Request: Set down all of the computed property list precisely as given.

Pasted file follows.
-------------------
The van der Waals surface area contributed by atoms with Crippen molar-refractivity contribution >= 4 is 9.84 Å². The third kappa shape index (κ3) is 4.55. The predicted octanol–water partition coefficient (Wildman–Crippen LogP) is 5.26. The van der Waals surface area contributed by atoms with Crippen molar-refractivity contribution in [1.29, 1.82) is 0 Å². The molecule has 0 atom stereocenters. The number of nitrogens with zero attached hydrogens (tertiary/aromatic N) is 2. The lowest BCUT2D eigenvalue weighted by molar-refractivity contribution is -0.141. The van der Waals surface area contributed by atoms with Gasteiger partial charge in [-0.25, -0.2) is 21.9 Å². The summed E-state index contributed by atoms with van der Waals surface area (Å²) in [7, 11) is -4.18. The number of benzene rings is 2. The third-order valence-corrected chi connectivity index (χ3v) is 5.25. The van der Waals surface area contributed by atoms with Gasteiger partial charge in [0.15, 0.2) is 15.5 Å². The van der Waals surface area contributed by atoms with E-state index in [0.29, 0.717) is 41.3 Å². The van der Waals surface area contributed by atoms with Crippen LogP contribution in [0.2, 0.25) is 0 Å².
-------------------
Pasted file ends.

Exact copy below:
The van der Waals surface area contributed by atoms with Crippen molar-refractivity contribution >= 4 is 9.84 Å². The third kappa shape index (κ3) is 4.55. The predicted octanol–water partition coefficient (Wildman–Crippen LogP) is 5.26. The van der Waals surface area contributed by atoms with Crippen molar-refractivity contribution in [1.29, 1.82) is 0 Å². The molecule has 0 atom stereocenters. The number of nitrogens with zero attached hydrogens (tertiary/aromatic N) is 2. The lowest BCUT2D eigenvalue weighted by molar-refractivity contribution is -0.141. The van der Waals surface area contributed by atoms with Gasteiger partial charge in [-0.25, -0.2) is 21.9 Å². The summed E-state index contributed by atoms with van der Waals surface area (Å²) in [7, 11) is -4.18. The number of benzene rings is 2. The third-order valence-corrected chi connectivity index (χ3v) is 5.25. The van der Waals surface area contributed by atoms with Gasteiger partial charge in [0.15, 0.2) is 15.5 Å². The van der Waals surface area contributed by atoms with E-state index in [0.29, 0.717) is 41.3 Å². The van der Waals surface area contributed by atoms with Crippen LogP contribution in [0.2, 0.25) is 0 Å².